In its long, tumultuous history, the good old Marseillaise has had many different lives. It was written as a marching song for an army of ‘citoyens’ willing to defend their newly-won freedom in the 1790s; a century later it was a solemn reminder of revanchist duties during the third Republic; it became a slightly grotesque reminder of by-gone times of nationalism in the 1970s; and it was rediscovered as a convenient rallying cry of folklore patriotism at football occasions. Over the centuries, its old-fashioned lyrics had become ever more abstract. Who would have thought that the lines about ‘tyranny’s blood-stained banner’ or ‘those ferocious soldiers who cut the throats of your sons and women’ would come back to haunt the French in such a concrete, literal manner?
Yesterday evening, in Wembley, without any doubt the best possible place on this planet to play a football match after what happened last Friday, the Marseillaise started yet another life, as a transnational anthem for liberty, deploying all its evocative power. An overload of emotion. But a very important foto for the European family album! It will be difficult to hear the Marseillaise at future occasions without thinking of this moment. But perhaps, if we are very lucky, some young father, next June, will hum it innocently while pushing his tram. The day before the France-England final, in Saint-Denis.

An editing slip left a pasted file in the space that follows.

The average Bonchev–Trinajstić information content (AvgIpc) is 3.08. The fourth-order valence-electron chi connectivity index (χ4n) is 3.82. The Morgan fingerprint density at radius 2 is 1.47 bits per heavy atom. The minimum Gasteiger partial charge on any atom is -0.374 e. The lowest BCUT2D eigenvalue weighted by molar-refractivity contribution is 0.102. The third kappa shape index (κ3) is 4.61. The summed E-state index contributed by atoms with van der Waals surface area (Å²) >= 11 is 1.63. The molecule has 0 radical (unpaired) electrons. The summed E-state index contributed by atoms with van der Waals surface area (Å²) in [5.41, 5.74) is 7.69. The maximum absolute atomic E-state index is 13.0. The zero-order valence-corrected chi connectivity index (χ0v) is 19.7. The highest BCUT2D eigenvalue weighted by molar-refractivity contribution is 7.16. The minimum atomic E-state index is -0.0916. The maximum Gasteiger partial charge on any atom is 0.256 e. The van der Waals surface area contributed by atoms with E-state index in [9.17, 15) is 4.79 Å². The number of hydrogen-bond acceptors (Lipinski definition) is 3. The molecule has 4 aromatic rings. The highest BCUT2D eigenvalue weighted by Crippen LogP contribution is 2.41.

Post by Albrecht Sonntag in the category History, Identities, Memory - No comment
November 17, 2015
Football means nothing. It is a fantastic game, and its symbolic complexity allows individuals and groups (and researchers!) to project a lot of things onto it, but it does not carry any deep meaning as such. As Borja Garcia never tires of pointing out, football makes people happy precisely because it’s a futile thing and a provider of profoundly social events. Just like rock music in a Paris theatre, or other forms of trivial entertainment.
Which is exactly why ideological fanatics hate it so much. The other reason why the Stade de France was a target for the terrorists on Friday night is the fact that football brings together such a large number of people in a relatively small place. Shared moments of futile amusement is probably what makes a city ‘the capital of abomination and perversion’, as the terrorists described Paris.
Which is exactly why it makes sense to play the England-France in Wembley tonight, even though nobody really feels like playing. The match will be a cathartic moment for a very large number of people after three days of shock and silence. It will allow the spectators to somehow publicly manifest their solidarity as representatives of a free Europe and simply as friends. Over the last three days, so many individuals have helplessly repeated in front of cameras and microphones that the only thing to do now was “carry on with our lives”. The Wembley match is a symbolic, large-scale confirmation of this attitude.
And the players, these spoilt brats of the entertainment industry, who would of course all have liked to go home to their families and digest this night in the catacombs of the Saint-Denis arena, have intuitively understood that they have an eminently social role to take. Neither the French players nor their German counterparts, who will play an entirely meaningless match against the Netherlands, seem to have hesitated.
Both England vs. France and Germany vs. Netherlands are among the fiercest rivalries of football history. Normally, a lot of prestige is at stake. Tonight, no one will think about rivalry and prestige, and the term ‘friendly’ will all of a sudden make sense. Just a shared moment of football, so futile, so necessary.